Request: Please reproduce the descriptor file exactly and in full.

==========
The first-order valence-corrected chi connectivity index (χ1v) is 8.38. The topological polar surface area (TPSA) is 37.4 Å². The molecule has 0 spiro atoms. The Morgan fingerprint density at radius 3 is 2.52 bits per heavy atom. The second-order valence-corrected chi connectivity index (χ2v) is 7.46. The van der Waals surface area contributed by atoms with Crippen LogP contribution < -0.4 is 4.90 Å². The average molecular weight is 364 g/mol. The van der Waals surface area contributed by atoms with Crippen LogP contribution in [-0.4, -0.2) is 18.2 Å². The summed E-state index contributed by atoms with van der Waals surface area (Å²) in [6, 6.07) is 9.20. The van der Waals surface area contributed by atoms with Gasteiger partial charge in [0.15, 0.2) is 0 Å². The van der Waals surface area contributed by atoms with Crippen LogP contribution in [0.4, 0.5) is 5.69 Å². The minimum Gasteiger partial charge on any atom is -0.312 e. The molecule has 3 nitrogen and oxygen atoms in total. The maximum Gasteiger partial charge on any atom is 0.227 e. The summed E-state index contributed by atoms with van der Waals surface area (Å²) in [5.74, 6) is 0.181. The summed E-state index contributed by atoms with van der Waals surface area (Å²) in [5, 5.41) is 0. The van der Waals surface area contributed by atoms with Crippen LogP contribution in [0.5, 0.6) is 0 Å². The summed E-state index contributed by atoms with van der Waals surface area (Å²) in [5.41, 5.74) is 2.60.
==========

The first-order valence-corrected chi connectivity index (χ1v) is 8.38. The topological polar surface area (TPSA) is 37.4 Å². The molecule has 0 spiro atoms. The Morgan fingerprint density at radius 3 is 2.52 bits per heavy atom. The second-order valence-corrected chi connectivity index (χ2v) is 7.46. The van der Waals surface area contributed by atoms with Crippen LogP contribution < -0.4 is 4.90 Å². The average molecular weight is 364 g/mol. The van der Waals surface area contributed by atoms with Crippen LogP contribution in [-0.4, -0.2) is 18.2 Å². The summed E-state index contributed by atoms with van der Waals surface area (Å²) in [6, 6.07) is 9.20. The van der Waals surface area contributed by atoms with Gasteiger partial charge in [0.15, 0.2) is 0 Å². The van der Waals surface area contributed by atoms with Crippen LogP contribution in [0.4, 0.5) is 5.69 Å². The minimum Gasteiger partial charge on any atom is -0.312 e. The molecule has 3 nitrogen and oxygen atoms in total. The maximum Gasteiger partial charge on any atom is 0.227 e. The summed E-state index contributed by atoms with van der Waals surface area (Å²) in [5.74, 6) is 0.181. The summed E-state index contributed by atoms with van der Waals surface area (Å²) in [5, 5.41) is 0. The van der Waals surface area contributed by atoms with Crippen LogP contribution in [0.5, 0.6) is 0 Å². The summed E-state index contributed by atoms with van der Waals surface area (Å²) in [5.41, 5.74) is 2.60.